Full text loading...
Chapter 8 : Type IV Secretion Systems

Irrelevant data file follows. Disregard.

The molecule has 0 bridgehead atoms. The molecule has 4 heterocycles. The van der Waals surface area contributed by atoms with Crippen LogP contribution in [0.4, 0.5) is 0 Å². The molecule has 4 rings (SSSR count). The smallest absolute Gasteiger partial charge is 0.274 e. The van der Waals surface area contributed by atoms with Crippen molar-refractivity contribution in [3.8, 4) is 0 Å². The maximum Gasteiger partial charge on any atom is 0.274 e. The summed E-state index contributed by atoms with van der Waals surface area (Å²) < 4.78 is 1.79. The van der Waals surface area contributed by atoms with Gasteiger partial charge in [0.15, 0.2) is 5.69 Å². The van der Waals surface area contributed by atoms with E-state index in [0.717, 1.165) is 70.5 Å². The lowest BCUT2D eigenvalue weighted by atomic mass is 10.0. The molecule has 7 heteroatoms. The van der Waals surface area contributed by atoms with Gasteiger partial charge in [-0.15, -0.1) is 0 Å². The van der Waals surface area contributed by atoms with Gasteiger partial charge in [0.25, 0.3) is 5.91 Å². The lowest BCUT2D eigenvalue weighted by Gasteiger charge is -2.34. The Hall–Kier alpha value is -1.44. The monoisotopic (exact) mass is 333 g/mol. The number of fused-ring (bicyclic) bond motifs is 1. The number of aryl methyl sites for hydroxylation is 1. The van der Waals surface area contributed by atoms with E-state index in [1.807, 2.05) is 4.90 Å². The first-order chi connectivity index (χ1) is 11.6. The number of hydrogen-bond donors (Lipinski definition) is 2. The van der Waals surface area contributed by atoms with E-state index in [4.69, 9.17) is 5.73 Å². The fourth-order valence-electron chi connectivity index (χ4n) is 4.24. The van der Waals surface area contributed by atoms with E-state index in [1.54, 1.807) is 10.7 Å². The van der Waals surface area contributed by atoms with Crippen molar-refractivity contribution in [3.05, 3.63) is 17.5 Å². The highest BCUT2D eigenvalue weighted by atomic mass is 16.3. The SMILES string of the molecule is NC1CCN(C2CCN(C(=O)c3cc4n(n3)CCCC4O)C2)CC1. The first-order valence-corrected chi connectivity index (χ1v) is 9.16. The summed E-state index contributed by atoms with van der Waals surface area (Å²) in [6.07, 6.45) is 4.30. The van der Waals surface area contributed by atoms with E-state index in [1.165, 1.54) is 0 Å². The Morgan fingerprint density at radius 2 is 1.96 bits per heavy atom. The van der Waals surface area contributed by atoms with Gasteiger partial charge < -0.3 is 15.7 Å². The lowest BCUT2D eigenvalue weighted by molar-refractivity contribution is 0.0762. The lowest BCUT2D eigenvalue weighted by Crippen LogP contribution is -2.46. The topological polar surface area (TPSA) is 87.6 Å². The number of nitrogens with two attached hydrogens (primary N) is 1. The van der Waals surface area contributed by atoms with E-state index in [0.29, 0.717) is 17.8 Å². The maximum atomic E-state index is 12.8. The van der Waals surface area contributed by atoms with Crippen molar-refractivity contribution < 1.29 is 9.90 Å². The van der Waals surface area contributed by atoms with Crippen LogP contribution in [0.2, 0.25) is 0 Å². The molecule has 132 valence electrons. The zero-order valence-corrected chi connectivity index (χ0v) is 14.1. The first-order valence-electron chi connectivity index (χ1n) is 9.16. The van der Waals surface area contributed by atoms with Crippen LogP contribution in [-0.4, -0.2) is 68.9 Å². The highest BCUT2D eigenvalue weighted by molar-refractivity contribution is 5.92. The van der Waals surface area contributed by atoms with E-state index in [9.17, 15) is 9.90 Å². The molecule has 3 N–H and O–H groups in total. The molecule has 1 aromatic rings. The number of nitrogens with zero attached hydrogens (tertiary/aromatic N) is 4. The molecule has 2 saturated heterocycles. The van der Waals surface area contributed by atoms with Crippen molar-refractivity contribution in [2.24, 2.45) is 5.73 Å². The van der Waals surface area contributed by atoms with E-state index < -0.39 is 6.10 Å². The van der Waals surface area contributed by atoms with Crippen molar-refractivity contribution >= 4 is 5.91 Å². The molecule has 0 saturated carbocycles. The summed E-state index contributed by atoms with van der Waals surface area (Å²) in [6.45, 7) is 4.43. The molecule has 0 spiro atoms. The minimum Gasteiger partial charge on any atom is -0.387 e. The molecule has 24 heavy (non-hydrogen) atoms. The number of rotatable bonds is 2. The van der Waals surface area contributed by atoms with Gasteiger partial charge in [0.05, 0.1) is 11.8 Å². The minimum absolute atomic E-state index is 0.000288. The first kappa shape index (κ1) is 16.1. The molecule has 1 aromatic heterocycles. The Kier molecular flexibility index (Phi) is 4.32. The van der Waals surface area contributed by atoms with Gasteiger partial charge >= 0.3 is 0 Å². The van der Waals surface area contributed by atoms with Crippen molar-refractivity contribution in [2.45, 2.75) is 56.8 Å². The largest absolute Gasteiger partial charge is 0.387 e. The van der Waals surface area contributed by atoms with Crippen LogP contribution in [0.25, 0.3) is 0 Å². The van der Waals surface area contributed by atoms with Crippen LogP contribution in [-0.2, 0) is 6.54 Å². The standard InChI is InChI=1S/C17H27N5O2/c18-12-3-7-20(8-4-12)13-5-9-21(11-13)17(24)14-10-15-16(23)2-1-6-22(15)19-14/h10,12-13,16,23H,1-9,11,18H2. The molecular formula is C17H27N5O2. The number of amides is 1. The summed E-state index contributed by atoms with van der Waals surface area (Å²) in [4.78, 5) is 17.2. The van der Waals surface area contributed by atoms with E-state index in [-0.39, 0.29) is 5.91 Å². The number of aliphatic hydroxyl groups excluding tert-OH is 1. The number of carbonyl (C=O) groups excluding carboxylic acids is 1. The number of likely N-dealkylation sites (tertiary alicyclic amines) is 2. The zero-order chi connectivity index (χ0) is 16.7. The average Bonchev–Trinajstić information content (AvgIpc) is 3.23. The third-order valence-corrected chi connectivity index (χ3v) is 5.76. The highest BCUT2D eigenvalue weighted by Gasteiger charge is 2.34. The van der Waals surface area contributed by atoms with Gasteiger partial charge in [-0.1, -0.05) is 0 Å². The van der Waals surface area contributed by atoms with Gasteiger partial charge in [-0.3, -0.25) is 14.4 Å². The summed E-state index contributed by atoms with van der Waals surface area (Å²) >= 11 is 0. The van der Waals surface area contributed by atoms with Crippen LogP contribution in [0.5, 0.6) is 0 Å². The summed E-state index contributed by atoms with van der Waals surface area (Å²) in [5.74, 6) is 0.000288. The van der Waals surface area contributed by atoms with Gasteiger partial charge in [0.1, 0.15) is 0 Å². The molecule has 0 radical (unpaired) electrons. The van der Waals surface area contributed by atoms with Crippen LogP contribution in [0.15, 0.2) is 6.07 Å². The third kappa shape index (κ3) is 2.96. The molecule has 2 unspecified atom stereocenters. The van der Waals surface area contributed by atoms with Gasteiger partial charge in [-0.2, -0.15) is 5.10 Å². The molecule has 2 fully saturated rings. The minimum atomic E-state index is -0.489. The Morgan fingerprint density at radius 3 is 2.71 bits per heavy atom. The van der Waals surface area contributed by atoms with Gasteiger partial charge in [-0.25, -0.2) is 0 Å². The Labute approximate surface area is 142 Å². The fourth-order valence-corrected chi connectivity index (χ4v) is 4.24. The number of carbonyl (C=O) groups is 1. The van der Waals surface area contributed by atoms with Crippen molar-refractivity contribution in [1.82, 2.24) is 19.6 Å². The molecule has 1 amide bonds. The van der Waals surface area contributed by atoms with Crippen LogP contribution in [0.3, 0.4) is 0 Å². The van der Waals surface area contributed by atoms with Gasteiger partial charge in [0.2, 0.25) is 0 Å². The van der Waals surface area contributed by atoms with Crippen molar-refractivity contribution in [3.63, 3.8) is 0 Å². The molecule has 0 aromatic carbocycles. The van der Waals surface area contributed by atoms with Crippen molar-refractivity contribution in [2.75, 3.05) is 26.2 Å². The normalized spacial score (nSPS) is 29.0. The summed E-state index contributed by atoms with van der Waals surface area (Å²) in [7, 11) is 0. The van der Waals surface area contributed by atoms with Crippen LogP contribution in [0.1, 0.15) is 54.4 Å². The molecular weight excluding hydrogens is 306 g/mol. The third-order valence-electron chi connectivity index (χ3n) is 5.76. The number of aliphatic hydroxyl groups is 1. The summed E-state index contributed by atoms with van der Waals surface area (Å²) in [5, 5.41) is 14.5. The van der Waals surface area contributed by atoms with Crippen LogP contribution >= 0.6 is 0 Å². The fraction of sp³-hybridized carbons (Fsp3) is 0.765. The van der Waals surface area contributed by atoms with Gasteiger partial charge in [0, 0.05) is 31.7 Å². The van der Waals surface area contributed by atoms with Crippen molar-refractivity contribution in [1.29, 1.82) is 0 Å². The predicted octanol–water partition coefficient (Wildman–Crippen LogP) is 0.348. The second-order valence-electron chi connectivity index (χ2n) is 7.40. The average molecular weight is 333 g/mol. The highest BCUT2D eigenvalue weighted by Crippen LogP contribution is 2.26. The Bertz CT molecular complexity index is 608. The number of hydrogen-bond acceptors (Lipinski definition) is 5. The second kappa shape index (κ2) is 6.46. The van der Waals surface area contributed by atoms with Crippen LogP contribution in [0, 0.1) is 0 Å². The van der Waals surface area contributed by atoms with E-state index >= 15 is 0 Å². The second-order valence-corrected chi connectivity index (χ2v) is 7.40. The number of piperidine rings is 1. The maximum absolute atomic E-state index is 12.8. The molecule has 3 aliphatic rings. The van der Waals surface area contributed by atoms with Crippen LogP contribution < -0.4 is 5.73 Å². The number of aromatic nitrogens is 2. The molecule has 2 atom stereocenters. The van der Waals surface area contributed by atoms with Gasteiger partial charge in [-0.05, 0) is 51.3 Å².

Type IV transporters differ from other transporter systems in that type IV systems are used not only to transport proteins but also to mobilize DNA. In fact, it is likely that type IV transporters first evolved as conjugation systems that functioned to transfer genetic information between bacteria and only later were these systems modified by pathogenic bacteria to transfer critical virulence factors across the bacterial membranes and into the host eukaryotic cell. Since transfer of genetic information from one bacterium to another via bacterial conjugation is an ancient system that likely predates the evolution of pathogens and therefore predates the necessity to transport virulence factors across bacterial membranes, it seems likely that the first type IV transporter was a conjugation system that transferred DNA from one bacterium to another. A slight variation of type IV DNA transport systems appears to have occurred when type IV systems evolved that solely transport proteins without any DNA attached. Pathogens that produce type IV transporters include Bordetella pertussis, Brucella spp., Bartonella henselae, Helicobacter pylori, Rickettsia prowazekii, and Legionella pneumophila. B. pertussis is the causative agent of the disease pertussis, or whooping cough. This pathogen secretes one of its important virulence factors, pertussis toxin (PT), using a type IV transporter. Several intracellular pathogens utilize type IV transporters to export important virulence factors from the bacterium to the cellular milieu of the host cell.